From: SETI Institute
Posted: Tuesday, August 1, 2000
Greg Klerkx, SETI Institute
Office - (650) 961-6633
Mobile - (415) 816-2310
E-mail - email@example.com
Susan Pierson Brown, Paul G. Allen Charitable Foundation
Office - (425) 453-1940
E-mail - SusanP@vnw.com
Shelby Barnes, Intellectual Ventures (for Nathan Myhrvold)
Office - (425) 467-2303
E-mail - ShelbyB@intven.com
Technologists Paul G. Allen and Nathan P. Myhrvold announce $12.5 million in support for revolutionary new telescope to advance Search for Extra- Terrestrial Intelligence (SETI); new instrument to be called Allen Telescope Array, will also advance other astronomical research.
Mountain View, CA -- Investor and philanthropist Paul G. Allen and former Microsoft Chief Technology Officer Nathan P. Myhrvold will fund the development phase of a new telescope that will be the world's most powerful instrument designed to seek out signals from civilizations elsewhere in our galaxy.
Allen will provide $11.5 million and Myhrvold $1.0 million for a total gift of $12.5 million over three years. The announcement was made by the SETI Institute, the world's largest private organization conducting research to determine whether intelligent life exists beyond Earth. The Institute is a nonprofit organization based in California's Silicon Valley.
Today's announcement follows the April unveiling of the first prototype of the telescope, which is being designed jointly by astronomers and engineers at the SETI Institute and the University of California-Berkeley. Announced last year under a working title that described its 10,000 square meter collecting area -- the One Hectare Telescope -- the project will be renamed the Allen Telescope Array.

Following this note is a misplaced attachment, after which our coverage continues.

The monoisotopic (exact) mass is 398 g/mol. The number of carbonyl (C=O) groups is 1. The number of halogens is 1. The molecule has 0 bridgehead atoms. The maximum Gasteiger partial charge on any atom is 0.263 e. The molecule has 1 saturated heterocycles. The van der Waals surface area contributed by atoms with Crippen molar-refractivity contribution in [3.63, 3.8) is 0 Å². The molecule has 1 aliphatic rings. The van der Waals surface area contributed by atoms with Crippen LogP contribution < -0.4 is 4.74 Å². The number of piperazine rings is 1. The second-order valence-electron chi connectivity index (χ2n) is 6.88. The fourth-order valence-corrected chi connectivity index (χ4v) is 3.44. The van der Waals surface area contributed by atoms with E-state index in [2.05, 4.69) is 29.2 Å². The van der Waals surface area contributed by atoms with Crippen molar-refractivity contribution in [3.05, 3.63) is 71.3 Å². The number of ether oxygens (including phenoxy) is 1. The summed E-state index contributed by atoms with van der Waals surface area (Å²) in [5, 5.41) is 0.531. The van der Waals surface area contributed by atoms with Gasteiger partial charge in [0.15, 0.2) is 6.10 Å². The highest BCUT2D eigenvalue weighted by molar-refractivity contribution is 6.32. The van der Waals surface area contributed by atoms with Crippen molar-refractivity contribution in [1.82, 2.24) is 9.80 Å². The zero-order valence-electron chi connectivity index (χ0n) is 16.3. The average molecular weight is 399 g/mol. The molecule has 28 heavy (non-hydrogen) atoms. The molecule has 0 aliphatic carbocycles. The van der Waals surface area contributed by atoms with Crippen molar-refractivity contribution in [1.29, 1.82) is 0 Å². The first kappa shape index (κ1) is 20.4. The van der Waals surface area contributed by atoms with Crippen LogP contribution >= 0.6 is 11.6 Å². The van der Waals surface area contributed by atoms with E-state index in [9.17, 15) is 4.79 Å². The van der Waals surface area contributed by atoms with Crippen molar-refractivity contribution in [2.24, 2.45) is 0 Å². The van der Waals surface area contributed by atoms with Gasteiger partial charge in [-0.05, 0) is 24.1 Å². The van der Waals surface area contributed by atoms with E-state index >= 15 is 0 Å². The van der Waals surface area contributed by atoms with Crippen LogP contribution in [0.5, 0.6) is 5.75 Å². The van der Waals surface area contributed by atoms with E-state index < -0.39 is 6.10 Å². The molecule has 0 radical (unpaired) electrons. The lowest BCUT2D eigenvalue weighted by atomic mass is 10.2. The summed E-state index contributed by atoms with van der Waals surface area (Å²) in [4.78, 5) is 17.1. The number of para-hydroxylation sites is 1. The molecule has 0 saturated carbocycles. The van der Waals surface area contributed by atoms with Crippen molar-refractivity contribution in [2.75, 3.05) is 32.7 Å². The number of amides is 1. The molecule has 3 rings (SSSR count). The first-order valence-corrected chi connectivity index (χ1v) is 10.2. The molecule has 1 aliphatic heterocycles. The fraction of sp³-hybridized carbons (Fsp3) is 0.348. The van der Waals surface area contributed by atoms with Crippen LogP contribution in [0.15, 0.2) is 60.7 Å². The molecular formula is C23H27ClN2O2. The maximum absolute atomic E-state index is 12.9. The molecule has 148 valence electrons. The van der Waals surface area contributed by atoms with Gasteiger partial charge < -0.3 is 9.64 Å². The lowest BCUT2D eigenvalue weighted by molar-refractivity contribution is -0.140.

"For the first time in our history, we have the ability to pursue a scientifically and technologically sophisticated search for intelligent life beyond Earth at the same time we are doing traditional radio astronomy," said Allen, a long-time financial supporter of SETI and of scientific research in a variety of fields. "This new telescope will be the world's most powerful instrument for this search, and I am pleased to support its important work."
The primary electronics laboratory to be built on site in support of the Allen Telescope Array will be named for Myhrvold. A long-time SETI advocate, Myhrvold was a member of the international 'blue ribbon' team of scientists and technologists engaged in a two-year strategic planning effort in the late 1990s from which the Allen Telescope Array concept emerged.
"The Allen Telescope Array and associated laboratory are the latest steps in our exploration of the cosmos," said Myhrvold. "While the best scientific estimates tell us the probability of intelligent life elsewhere in the universe is fairly high, there is great uncertainty and some controversy in the calculation. One thing however, is beyond dispute. That is, if we don't continue supporting projects like the Allen Telescope Array, our chances of discovery will remain at zero. While it's impossible to predict exactly what we will find with a new scientific instrument, we should remember that interesting science is not just about the likelihood of end results -- it is also about the serendipity that occurs along the way."